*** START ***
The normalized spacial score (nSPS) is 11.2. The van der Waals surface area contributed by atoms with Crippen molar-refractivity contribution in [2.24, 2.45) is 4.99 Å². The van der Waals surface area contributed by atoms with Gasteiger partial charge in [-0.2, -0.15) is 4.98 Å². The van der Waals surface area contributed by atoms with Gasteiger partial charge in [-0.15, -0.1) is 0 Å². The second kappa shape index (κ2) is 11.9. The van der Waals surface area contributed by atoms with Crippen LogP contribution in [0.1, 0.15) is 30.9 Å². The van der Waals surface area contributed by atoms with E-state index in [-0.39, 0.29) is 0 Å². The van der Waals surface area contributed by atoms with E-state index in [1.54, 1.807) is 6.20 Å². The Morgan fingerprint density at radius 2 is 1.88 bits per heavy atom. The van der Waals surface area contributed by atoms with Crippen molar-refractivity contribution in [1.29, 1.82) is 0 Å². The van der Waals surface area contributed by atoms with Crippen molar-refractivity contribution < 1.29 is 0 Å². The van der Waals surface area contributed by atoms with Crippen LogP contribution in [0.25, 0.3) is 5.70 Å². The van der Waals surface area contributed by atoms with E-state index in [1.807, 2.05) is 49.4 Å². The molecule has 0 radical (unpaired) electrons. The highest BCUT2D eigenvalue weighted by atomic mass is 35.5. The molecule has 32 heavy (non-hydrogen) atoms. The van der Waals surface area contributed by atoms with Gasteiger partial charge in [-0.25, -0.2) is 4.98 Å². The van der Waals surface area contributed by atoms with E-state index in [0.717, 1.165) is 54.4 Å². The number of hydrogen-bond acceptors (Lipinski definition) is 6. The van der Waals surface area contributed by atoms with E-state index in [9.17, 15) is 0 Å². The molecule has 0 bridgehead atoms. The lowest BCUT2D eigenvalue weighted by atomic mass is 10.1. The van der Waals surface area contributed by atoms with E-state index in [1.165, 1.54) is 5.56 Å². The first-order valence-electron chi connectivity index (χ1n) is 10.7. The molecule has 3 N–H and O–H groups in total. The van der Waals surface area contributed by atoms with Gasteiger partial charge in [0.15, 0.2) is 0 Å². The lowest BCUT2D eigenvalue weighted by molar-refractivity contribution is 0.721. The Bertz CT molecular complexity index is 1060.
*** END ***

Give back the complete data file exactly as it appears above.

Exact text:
The normalized spacial score (nSPS) is 11.2. The van der Waals surface area contributed by atoms with Crippen molar-refractivity contribution in [2.24, 2.45) is 4.99 Å². The van der Waals surface area contributed by atoms with Gasteiger partial charge in [-0.2, -0.15) is 4.98 Å². The van der Waals surface area contributed by atoms with Gasteiger partial charge in [-0.15, -0.1) is 0 Å². The second kappa shape index (κ2) is 11.9. The van der Waals surface area contributed by atoms with Crippen LogP contribution in [0.1, 0.15) is 30.9 Å². The van der Waals surface area contributed by atoms with E-state index in [-0.39, 0.29) is 0 Å². The van der Waals surface area contributed by atoms with E-state index in [1.54, 1.807) is 6.20 Å². The Morgan fingerprint density at radius 2 is 1.88 bits per heavy atom. The van der Waals surface area contributed by atoms with Crippen molar-refractivity contribution in [1.29, 1.82) is 0 Å². The van der Waals surface area contributed by atoms with Crippen molar-refractivity contribution < 1.29 is 0 Å². The van der Waals surface area contributed by atoms with Crippen LogP contribution in [0.25, 0.3) is 5.70 Å². The van der Waals surface area contributed by atoms with E-state index in [1.807, 2.05) is 49.4 Å². The molecule has 0 radical (unpaired) electrons. The highest BCUT2D eigenvalue weighted by atomic mass is 35.5. The molecule has 32 heavy (non-hydrogen) atoms. The van der Waals surface area contributed by atoms with Gasteiger partial charge in [-0.25, -0.2) is 4.98 Å². The van der Waals surface area contributed by atoms with E-state index in [0.717, 1.165) is 54.4 Å². The number of hydrogen-bond acceptors (Lipinski definition) is 6. The van der Waals surface area contributed by atoms with E-state index in [9.17, 15) is 0 Å². The molecule has 0 bridgehead atoms. The lowest BCUT2D eigenvalue weighted by atomic mass is 10.1. The van der Waals surface area contributed by atoms with E-state index in [1.165, 1.54) is 5.56 Å². The first-order valence-electron chi connectivity index (χ1n) is 10.7. The molecule has 3 N–H and O–H groups in total. The van der Waals surface area contributed by atoms with Gasteiger partial charge in [0.15, 0.2) is 0 Å². The lowest BCUT2D eigenvalue weighted by molar-refractivity contribution is 0.721. The Bertz CT molecular complexity index is 1060.